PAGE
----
JAKARTA – Freeport-McMoRan’s Indonesian unit sees “no returning to business as usual”, an internal company memo said, as the miner cut output and laid off workers at its giant Grasberg copper mine in a battle with Jakarta over mining rights that has paralyzed its operations.
Freeport’s Indonesian unit has shelved plans to invest $1 billion a year in long-term underground expansion at the world’s second-biggest copper mine, the company said in a memo to all staff on Feb. 28, citing a stoppage to Grasberg exports since mid-January resulting from changes to Indonesian mining rules.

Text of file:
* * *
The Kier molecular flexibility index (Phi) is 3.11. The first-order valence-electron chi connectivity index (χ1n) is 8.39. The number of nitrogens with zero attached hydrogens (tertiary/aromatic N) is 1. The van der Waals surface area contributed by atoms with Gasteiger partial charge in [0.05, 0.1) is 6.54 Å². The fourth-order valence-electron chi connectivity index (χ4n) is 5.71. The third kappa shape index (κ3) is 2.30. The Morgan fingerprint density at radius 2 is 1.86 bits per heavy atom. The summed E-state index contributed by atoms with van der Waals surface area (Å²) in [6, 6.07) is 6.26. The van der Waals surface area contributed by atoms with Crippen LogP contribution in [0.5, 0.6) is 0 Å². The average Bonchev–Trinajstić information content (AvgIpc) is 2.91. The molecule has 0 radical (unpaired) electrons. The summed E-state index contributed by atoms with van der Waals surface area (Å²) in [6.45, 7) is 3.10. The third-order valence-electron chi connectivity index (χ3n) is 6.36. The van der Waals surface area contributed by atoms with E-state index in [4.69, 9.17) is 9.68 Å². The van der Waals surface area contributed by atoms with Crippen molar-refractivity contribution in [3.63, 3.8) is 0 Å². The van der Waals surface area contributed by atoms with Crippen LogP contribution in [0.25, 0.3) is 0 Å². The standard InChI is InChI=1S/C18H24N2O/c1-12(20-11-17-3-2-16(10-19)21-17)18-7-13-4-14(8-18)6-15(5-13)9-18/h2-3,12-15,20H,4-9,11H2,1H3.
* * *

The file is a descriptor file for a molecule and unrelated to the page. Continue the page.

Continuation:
Copper ore output from the Grasberg mine in Papua will be cut to 95,000 tonnes a day in 2017 from 140,000 tonnes previously estimated, it said in the document reviewed by Reuters.
“This is not the direction we want to go, as these investments are needed to build our future business and would provide continued economic growth in Papua and thousands of job opportunities for decades, beyond the completion of the Grasberg open pit,” it said.
Copper concentrate production at Grasberg has been stopped since Feb. 11, and ore output is currently limited to stockpiling for future processing. A transition from open pit to underground mining at Grasberg may now be postponed to beyond late 2018.
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